Why in the world should civil suit be an absolute last resort? The school board will never admit the letter was untruthful because this would be used against it in court. You act as if a civil suit were like a nuclear bomb. This is America. There are plenty of lawyers. There are plenty of lawyers who would take this case. The lawyers do all of the case work, parents give a few statements, etc. This is a much more efficient use of time and resources than parents spending time engaging in politics. The losers would pay for the lawsuit (since the suit would pay for the plaintiffs’ attorney). You can bet that once the people responsible for the survey had to pay a huge amount of money, or a huge settlement, that they would craft consent letters that were truthful. This is the best politics could do (create truthful letters), plus politics would not compensate for the harm the children went through (I assume this concerns you).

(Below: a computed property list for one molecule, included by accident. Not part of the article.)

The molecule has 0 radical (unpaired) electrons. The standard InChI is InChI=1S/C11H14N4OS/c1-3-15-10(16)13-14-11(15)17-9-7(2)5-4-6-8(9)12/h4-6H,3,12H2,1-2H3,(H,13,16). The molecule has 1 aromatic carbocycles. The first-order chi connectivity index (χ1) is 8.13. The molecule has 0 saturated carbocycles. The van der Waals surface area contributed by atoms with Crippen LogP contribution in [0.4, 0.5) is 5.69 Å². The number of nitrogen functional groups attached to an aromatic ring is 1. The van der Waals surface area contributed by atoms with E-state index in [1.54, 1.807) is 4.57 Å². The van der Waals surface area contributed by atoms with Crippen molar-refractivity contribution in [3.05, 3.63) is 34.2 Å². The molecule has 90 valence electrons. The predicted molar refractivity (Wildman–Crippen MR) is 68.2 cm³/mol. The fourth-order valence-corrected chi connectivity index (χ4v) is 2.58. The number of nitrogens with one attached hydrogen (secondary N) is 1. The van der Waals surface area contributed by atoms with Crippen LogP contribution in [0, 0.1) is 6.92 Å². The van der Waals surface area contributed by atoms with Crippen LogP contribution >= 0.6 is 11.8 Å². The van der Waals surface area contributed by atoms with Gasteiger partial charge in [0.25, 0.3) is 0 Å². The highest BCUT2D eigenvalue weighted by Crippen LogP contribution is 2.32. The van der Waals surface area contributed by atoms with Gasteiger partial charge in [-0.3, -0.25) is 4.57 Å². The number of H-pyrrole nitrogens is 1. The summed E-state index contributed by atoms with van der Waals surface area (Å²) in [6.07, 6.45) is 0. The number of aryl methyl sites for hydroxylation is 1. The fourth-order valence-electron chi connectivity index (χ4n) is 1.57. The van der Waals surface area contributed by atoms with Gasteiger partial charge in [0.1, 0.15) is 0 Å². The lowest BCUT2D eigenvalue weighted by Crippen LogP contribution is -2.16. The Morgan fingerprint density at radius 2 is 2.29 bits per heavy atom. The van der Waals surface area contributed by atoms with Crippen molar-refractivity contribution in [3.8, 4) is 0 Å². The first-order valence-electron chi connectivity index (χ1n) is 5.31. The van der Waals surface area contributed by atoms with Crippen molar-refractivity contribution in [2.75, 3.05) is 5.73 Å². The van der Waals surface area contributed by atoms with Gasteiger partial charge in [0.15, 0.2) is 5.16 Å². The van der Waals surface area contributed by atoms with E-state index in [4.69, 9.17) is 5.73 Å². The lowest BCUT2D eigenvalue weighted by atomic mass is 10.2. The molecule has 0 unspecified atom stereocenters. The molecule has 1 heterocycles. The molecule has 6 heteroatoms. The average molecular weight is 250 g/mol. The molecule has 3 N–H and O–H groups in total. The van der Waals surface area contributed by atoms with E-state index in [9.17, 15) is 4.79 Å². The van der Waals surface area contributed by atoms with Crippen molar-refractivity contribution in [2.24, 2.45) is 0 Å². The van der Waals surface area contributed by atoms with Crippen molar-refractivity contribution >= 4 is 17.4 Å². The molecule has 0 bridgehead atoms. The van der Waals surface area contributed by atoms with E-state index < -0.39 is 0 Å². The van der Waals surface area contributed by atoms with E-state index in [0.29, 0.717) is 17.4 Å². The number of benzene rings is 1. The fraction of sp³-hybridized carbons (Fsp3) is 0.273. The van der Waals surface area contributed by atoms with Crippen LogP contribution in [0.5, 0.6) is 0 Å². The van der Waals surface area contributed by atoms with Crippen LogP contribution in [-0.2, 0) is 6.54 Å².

The only problem with the civil suit idea is that the statute of limitations period has probably already run. I have no idea if they pursued a lack of informed consent tort claim, or not, but it seems that they wasted their time trying to create new Constititonal rights, instead of seeking money (which would have the same end result).

Steve,